On Tuesday night, a Berkeley City Council majority upheld a 2012 zoning panel decision to allow the construction of a new 100,000-square-foot lab building in west Berkeley.
Thirty neighbors had signed a petition to appeal the Zoning Adjustments Board’s decision in September, taking issue with the project’s environmental review, parking plans and changes in design since an earlier approval in 2009. The petitioners asked for an additional public hearing to ensure that the community knew about the changes and had time to comment on them.
Appellants said changes to the project, and the developer’s rationale, didn’t “pass the smell test.” They called the process “distorted” and said they were concerned that larger institutions, such as UC Berkeley, the Lawrence Berkeley National Laboratory and the federal government, were forcing a project into west Berkeley that wouldn’t be good for the community.
Some neighbors and officials said the project appeared to be a “bait and switch,” as original approvals had been granted along with promises to preserve two of the building’s historic walls. The developer later said the project would not be financially feasible with this element.
Chris Barlow, who’s running the project for Wareham Development, told the council that there had been extensive public input since the project’s inception in 2001. He said there will be ample parking nearby due to an agreement with another property. Barlow stressed that the project will add a much-needed life sciences facility to the area.
“UC Berkeley, Berkeley Lab and the federal government are not behind this,” he told the council.
Councilman Jesse Arreguín said there should be another public hearing because of the substantial changes to the project. (Arreguín ended up as the lone no-vote to uphold the Zoning Adjustments Board decision; council members Kriss Worthington and Max Anderson abstained from the vote.)
Worthington took issue with the fact that, he said, the city was in the position of needing to trust the developers about what their investment returns and possible profits might be, saying that the city was under no obligation to help the developers make a certain amount of money.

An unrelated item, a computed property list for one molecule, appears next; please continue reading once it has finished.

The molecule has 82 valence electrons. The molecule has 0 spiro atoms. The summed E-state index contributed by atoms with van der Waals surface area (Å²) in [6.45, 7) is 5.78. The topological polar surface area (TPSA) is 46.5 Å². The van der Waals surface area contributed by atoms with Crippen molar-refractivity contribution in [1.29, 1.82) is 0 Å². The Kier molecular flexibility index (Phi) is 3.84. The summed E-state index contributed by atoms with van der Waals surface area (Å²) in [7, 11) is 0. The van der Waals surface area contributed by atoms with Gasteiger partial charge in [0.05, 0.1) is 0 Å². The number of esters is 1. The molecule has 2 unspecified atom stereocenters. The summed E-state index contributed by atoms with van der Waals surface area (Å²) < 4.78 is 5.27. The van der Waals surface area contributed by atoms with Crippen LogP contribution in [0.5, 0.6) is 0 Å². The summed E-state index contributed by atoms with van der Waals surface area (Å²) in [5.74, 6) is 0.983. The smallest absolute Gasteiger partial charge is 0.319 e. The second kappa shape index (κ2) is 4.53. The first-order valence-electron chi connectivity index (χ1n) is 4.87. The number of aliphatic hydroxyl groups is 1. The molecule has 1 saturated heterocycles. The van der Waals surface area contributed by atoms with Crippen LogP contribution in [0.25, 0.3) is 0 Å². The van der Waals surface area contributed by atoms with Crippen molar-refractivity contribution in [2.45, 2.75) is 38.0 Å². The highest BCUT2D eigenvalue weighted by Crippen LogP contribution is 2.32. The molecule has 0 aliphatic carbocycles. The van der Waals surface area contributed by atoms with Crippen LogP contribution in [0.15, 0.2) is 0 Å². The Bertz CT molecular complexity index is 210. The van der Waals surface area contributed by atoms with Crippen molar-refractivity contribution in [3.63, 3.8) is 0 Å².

Anderson said, with this project and future developments, the city would need to exercise “real oversight” because the city’s planning department essentially is funded by developers.
“When we have a department that’s self-funded, those funds come from some place,” he said. “They come from developers. So there is a propensity to satisfy their needs because they are paying the freight.”
Anderson also said that the vote against Measure T was essentially a mandate that the city should follow as far as how it will manage west Berkeley development going forward.
Council members Gordon Wozniak, Darryl Moore, Laurie Capitelli, Susan Wengraf and Linda Maio, along with Mayor Tom Bates, voted to uphold the ZAB decision.
They cited the jobs, income and industry the lab will bring to Berkeley. Some said the changes to the project actually were an improvement over what zoning board members last approved. Several also spoke of the need to demolish what they described as a dangerous structure that could pose numerous safety risks.
“It was a good project in 2009, and it’s a good project now,” said Moore.
Wareham: Preservation of historic factory too expensive [01.18.13]
Measure T: Will it enhance or ruin West Berkeley? [10.29.12]
Can area plan retain eclectic mix of West Berkeley? [05.08.12]
Berkeleyside publishes many articles every day. To see all our stories in chronological order, and read ones you may have missed, check out our All the News grid.